Email marketing is the most effective online marketing channel that consistently delivers the highest ROI (Return on Investment) of all digital channels. I therefore see email marketing as performance marketing, though some of my industry peers may disagree.
Email marketing is performance marketing
Let’s take a look at the reasons why I consider email marketing to be performance marketing:
Clearly performance measurement and KPIs stand out here as the most important keywords. And as email marketing evolved, new KPIs have arisen to make it easier to assess the success of an email campaign.
Currently, performance measurement is mainly carried out using traditional KPIs such as open rate, click-through rate, and conversion rate. These are clearly important metrics, and will remain so moving forward. However, as the focus shifts to assessing engagement along the customer life cycle, the KPIs need to evolve as well in order for e-marketers to accurately evaluate email success.
The “black hole” in email marketing
First of all, the measurement of email performance should not only start at the moment it is opened. In my opinion, there is still too big a gap between the number of emails sent as part of a campaign and those opened. To understand the email subscribers in the customer life cycle, it’s necessary to analyze how a subscriber truly engages with an email.
Between “delivered” and “open”, there are a number of other actions that are worth noting – and measuring. Between transmission via the email delivery system and the email being read by the recipient, the ISP (Internet Service Provider) has significant influence on the email. If opens are measured, then the email:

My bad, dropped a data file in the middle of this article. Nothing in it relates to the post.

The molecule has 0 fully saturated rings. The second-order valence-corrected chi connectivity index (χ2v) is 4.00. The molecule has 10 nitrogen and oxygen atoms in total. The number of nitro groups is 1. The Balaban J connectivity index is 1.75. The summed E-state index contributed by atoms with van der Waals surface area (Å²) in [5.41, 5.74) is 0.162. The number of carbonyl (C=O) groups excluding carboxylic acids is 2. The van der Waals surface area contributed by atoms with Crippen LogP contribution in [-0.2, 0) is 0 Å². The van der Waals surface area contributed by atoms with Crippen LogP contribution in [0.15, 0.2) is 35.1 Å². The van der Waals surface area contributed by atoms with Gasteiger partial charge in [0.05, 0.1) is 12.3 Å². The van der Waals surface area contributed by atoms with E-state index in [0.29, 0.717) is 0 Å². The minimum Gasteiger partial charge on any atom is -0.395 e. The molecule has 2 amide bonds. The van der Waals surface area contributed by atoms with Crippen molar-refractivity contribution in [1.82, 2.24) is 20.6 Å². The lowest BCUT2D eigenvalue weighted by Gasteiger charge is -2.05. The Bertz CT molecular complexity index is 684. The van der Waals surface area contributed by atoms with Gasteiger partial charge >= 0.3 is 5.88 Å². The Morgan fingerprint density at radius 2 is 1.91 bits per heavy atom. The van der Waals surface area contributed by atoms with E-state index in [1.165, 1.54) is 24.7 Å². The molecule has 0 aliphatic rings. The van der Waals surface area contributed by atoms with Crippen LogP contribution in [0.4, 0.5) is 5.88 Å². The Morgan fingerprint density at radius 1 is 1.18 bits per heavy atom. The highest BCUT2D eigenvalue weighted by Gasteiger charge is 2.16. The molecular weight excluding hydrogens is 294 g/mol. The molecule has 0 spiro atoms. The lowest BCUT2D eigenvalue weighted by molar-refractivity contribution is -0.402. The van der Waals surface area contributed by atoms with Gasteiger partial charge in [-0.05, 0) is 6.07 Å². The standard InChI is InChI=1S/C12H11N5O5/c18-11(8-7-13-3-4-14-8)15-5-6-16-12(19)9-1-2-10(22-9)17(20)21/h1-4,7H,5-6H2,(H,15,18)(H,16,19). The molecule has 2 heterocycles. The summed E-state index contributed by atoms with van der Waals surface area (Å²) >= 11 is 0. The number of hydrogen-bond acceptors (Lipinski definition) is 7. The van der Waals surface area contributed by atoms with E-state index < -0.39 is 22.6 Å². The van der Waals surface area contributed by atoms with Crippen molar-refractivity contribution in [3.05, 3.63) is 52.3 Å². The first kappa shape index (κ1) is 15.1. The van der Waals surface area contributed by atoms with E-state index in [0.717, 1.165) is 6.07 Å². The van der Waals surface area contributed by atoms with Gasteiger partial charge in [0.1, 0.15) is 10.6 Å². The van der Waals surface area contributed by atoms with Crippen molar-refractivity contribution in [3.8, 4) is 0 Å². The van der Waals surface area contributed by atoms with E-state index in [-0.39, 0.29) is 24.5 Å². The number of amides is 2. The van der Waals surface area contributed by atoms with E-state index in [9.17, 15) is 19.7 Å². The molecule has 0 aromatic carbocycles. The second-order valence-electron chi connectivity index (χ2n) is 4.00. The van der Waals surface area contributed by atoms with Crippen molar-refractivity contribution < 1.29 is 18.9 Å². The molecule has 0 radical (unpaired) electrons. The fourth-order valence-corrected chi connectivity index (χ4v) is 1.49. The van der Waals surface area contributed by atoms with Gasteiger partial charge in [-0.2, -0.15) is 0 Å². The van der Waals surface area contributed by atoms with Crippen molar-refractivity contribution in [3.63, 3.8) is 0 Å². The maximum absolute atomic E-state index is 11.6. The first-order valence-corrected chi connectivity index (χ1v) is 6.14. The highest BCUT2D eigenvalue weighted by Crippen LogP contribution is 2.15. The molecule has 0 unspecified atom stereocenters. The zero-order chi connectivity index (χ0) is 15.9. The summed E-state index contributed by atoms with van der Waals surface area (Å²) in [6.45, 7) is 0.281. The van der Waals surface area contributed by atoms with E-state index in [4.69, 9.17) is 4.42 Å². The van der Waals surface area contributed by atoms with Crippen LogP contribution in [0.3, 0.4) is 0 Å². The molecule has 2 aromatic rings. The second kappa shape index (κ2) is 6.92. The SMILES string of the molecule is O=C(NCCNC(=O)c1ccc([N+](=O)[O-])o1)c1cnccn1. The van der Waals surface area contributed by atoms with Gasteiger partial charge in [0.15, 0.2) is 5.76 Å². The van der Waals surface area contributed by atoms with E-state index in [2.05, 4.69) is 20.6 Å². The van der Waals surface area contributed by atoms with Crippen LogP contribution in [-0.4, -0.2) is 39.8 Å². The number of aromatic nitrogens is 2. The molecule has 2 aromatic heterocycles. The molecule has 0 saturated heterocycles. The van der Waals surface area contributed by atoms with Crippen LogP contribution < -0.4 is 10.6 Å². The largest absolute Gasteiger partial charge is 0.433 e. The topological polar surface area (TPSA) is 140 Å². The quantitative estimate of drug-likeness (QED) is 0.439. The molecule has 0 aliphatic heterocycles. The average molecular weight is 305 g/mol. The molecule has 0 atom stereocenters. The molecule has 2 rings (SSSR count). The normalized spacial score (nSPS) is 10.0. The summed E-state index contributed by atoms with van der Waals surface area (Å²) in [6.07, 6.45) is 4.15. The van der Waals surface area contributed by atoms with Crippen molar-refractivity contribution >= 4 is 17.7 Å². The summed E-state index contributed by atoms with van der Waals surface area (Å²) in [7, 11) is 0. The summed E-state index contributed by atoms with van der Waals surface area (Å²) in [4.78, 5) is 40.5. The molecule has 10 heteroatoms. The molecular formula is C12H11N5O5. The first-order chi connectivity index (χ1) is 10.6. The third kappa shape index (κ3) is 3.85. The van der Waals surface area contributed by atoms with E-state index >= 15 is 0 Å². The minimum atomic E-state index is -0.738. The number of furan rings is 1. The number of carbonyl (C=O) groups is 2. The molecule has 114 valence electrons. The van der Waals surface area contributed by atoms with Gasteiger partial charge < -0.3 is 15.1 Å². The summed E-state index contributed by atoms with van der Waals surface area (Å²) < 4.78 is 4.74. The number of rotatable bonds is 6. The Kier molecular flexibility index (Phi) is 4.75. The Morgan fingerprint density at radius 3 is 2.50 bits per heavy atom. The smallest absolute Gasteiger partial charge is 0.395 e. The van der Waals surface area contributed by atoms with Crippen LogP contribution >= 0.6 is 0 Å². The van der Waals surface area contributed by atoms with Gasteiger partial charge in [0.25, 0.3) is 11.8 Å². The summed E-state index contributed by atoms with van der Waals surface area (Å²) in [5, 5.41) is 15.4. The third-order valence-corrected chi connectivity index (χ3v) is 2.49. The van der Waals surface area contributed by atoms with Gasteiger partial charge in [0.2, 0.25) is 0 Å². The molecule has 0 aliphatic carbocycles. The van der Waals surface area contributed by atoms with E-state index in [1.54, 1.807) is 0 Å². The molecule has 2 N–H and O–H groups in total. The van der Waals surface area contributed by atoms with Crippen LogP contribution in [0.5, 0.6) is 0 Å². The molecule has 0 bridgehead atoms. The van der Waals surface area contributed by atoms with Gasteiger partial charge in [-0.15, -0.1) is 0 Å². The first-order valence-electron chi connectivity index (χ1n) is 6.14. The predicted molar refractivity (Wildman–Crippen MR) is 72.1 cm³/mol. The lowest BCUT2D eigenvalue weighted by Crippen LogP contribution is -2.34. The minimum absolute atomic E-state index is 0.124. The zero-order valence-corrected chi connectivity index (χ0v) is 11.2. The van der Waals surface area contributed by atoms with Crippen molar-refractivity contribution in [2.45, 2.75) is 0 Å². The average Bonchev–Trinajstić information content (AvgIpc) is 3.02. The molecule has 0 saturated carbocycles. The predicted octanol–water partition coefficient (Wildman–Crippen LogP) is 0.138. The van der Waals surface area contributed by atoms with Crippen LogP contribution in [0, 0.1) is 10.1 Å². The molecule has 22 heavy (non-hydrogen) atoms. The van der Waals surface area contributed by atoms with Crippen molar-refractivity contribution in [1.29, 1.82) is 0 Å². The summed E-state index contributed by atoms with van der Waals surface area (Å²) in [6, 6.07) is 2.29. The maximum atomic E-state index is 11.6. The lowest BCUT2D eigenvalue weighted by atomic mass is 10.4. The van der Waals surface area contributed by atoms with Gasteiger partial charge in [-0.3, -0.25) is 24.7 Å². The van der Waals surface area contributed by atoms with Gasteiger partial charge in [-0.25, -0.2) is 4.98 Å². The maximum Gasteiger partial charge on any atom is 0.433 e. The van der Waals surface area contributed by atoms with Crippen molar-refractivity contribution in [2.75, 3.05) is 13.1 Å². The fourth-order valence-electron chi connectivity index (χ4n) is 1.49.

New KPIs for greater relevance
At Return Path, we use additional KPIs to fill the void between “delivered” and “open” with insights and data:
For more information on the email intelligence that I am referring to here, I’d recommend the following page http://www.returnpath.com/solution-content/inbox-insight/
At the heart of these new KPIs is relevance. What is interesting and/or relevant for the recipient? Has the ISP evaluated the email as being relevant? Does the email meet the standards for certification and whitelisting? These KPIs provide the necessary insight into the “black hole” before the mail is opened.
How do I increase the open rate of my email campaigns?
When analyzing email campaigns, opens and clicks are the metrics that most marketers focus on. But looking at things another way, analyzing why an email was opened or clicked through as a way of improving performance is flawed logic. What everyone should be asking themselves is: “Why are my emails not opened?”
This question can only be answered properly by leveraging the KPIs listed above. Everybody agrees that when users mark a newsletter as spam that they subscribed to just weeks or months before, this is a significant data point. Likewise knowing how many emails are left unread in the mailbox, or emails that were deleted without reading are metrics that need to be measured and analyzed in order maximize open rates and campaign performance.
Clearly, the end goal of any email marketer is to improve engagement with recipients who have previously ignored their messages, deleted them or marked them as spam – in order to increase open rates. To do this, marketers need to understand which factors drive engagement with emails.
The subject line is crucial as an influencer of open rate.